In love with your iPhone, but irritated that the marvelous gadget works only on AT&T’s network? Join the crowd. But don’t jump to the conclusion that Apple’s exclusive marketing agreement with AT&T – or any other handset maker’s exclusive agreement with a network provider – undermines competition in the market for smartphone service.
That’s the message from Robert Hahn (yes, regulation2point0’s Hahn) and Hal Singer (Navigant Consulting) in the latest issue of the Milken Institute Review (yes, the quarterly journal of economic policy edited by Passell). [Download Here] Competition in smartphones – and other markets in which innovation trumps efforts to create monopoly power – thrives on exclusive marketing agreements, which facilitate close cooperation in technological development and allows the innovators to reap the full rewards from their investments.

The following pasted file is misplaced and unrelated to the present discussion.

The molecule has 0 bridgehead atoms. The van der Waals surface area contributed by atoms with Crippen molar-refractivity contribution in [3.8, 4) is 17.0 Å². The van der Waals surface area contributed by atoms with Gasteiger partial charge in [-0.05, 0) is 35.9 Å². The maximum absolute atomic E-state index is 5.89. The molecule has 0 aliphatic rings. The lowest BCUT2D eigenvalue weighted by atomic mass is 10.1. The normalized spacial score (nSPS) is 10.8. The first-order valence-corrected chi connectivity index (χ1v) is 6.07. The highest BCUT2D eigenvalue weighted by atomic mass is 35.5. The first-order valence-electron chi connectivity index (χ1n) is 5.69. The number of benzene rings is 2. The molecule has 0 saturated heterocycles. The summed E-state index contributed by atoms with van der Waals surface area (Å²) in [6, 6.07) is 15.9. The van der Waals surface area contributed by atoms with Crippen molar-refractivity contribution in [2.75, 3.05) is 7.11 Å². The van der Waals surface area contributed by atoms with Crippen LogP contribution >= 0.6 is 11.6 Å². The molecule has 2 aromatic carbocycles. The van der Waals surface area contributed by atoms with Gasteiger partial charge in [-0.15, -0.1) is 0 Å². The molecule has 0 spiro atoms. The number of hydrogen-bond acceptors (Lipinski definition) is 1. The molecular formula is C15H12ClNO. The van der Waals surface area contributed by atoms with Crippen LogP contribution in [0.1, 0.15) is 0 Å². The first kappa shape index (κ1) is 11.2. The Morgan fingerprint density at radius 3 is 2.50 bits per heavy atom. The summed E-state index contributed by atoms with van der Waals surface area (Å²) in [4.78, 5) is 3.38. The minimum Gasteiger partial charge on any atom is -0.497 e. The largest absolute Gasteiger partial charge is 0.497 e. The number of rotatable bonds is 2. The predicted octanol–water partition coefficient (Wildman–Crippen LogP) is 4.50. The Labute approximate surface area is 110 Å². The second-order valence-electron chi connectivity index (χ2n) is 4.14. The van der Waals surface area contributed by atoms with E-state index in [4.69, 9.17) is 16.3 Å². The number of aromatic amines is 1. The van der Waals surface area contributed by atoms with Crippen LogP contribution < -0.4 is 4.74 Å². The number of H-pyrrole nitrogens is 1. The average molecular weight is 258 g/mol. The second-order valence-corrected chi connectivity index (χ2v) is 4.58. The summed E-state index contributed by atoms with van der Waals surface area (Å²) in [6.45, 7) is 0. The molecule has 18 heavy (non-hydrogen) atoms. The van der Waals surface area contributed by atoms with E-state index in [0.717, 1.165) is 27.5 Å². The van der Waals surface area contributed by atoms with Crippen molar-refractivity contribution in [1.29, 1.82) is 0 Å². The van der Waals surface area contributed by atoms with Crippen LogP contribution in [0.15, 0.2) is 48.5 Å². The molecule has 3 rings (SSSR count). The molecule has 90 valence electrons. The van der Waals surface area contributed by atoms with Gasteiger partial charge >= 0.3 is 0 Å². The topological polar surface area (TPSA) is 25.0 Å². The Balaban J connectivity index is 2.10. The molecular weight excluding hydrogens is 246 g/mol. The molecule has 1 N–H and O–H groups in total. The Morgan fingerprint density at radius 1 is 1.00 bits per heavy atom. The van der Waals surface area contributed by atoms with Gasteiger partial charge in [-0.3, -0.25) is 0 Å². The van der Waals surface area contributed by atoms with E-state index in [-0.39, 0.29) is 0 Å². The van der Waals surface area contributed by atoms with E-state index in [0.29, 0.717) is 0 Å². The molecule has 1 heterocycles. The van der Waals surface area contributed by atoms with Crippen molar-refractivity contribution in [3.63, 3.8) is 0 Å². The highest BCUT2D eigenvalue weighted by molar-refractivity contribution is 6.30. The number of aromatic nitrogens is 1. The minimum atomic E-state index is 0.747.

“While regulators look askance at virtually any vertical restraint that leaves rivals out in the cold,” Hahn and Singer argue, “the burden of proof should rest with those who claim that consumers (as well as rivals) will be harmed. It is very hard to predict the impact of changing technology or consumer taste, especially in markets in which innovation has a way of redefining the product. And in a world in which economic growth so depends on innovation, the stakes are just too high for regulators to guess.”